There are many factors that should be considered when establishing a trust, one of the most important of which being the location of the trust. Although there are plenty of options worldwide, New Zealand is becoming one of the more popular trust jurisdictions in the world for several reasons.
Anthony Robert D’Aniello is a Senior International Attorney/Investment Banker with more than 27 years of progressive experience and expertise particularly in the area of international tax and estate planning. He is qualified as an attorney both in Ontario, Canada, the Turks and Caicos Islands, and the United Arab Emirates (legal consultant/manager). Anthony D’Aniello has held several international positions throughout North America, the Caribbean and Middle East dealing with and advising ultra-high net worth clients. His practice areas include corporate and commercial law with emphasis on real estate, resort development, infrastructure project, public private partnerships (PPP), finance, trusts and wealth management. Anthony’s education and experience are relevant when discussing New Zealand as a Trust Jurisdiction.
New Zealand Trusts
A trust, which is a concept of common law, refers to an arrangement whereby a person, known as a trustee, owns and holds assets on behalf of another person/entity, known as a beneficiary.
A trust, which is a concept of common law, refers to an arrangement whereby a person, known as a trustee, owns and holds assets on behalf of another person/entity, known as a beneficiary. While the trustee has legal rights to the trust assets, they can only deal with the trust assets on behalf of the beneficiary of the trust. A trustee could be an individual person, a group of people, or a company, notes Anthony Robert D’Aniello. Trusts as a legal concept were originally developed in England.
A New Zealand foreign trust exists in situations whereby, for tax purposes, the trustee is a resident of New Zealand, no “settlor” of the trust (be it an individual) can be a resident of New Zealand, nor can a company (legal entity) incorporated in New Zealand which also is classified as a resident of the country.
Due to the economic and political stability of New Zealand, it has gained a strong reputation as a safe and reliable location for non-residents of the country to open New Zealand foreign trusts as an aspect of both wealth and estate planning, says Anthony Robert D’Aniello. Unlike other jurisdictions, New Zealand foreign trusts are not taxed through the residency of the trustee, but by the residence of the settlor. Ultimately, this suggests that so long as the settlor and assets and any income generated from the assets is located outside of New Zealand, the trust will not be subject to New Zealand tax. Due to this zero-tax liability in New Zealand, neither the trust nor the beneficiaries can be taxed twice.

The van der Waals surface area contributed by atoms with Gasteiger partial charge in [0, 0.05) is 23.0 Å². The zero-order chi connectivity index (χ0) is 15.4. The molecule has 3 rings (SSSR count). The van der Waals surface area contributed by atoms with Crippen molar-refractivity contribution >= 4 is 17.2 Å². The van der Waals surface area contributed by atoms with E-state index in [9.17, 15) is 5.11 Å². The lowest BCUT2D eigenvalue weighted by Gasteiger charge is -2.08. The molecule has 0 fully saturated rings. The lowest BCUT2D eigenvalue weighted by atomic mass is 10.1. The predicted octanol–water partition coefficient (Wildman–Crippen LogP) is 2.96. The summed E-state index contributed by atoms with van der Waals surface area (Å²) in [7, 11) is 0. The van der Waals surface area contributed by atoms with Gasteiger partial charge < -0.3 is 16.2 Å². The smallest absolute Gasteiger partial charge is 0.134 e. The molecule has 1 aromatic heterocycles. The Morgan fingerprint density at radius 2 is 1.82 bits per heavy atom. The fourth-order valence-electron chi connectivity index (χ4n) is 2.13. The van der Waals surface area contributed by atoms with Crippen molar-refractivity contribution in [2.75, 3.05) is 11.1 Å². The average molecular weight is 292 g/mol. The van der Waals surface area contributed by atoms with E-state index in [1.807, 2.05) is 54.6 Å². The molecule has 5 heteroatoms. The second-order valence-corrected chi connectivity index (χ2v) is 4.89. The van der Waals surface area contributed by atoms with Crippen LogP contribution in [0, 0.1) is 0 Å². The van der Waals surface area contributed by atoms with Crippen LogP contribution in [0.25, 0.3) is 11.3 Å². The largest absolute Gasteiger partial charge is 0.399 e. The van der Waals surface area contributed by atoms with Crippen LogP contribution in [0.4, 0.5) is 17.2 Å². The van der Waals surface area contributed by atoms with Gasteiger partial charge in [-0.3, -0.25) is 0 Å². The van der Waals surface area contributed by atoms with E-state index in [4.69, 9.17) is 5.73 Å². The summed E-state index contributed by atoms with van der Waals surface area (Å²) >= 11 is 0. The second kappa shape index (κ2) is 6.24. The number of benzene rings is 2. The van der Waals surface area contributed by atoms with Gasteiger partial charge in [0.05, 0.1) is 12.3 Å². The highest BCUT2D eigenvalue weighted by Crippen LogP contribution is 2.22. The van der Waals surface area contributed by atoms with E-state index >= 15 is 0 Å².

What are the Benefits of a New Zealand Foreign Trust?
In addition to operating in a country with such strong economic and political stability, New Zealand foreign trusts offer a unique set of benefits. Trusts in general offer creditor protection, as assets are owned by the trust, and the trustees with legal ownership have control and discretion over the assets. In other words, the beneficiaries do not own the assets but rather only have a beneficial interest in the assets. The settlor has the flexibility to choose the beneficiaries which can virtually be anyone or anything.
The main benefits of establishing a New Zealand foreign trust; however, relate to taxes, says Anthony Robert D’Aniello. As a country, New Zealand does not impose capital gains tax, wealth tax, inheritance tax, or stamp duty. A trust that is established in New Zealand and meets the New Zealand Income Tax Act’s definition of a foreign trust is not taxed within the country on any income it earns outside of the country. As well, the beneficiary who is not a resident of the country will also not be taxed in the country on that income if it is distributed to the beneficiary. This makes New Zealand an ideal location to set up a foreign trust.
Final Thoughts from Anthony Robert D’Aniello
While setting up a New Zealand foreign trust may seem ideal, notes Anthony Robert D’Aniello, the Trusts Act 2019 brought forth some significant changes. With the new act, the role of the trustee has become more significant. There are now several mandatory obligations that trustees must follow, including the presumption to provide information to beneficiaries. On a more positive note, the new Trusts Act also increased the maximum duration of the trust to 125 years as opposed to 80 years. It is important for those considering establishing a New Zealand foreign trust states Anthony D’Aniello to be aware of the new changes and discuss them along with if a New Zealand foreign trust is suitable based on each person’s unique set of circumstances with their professional advisor before moving forward.
This article is not intended to be a research report or to be considered tax or investment advice.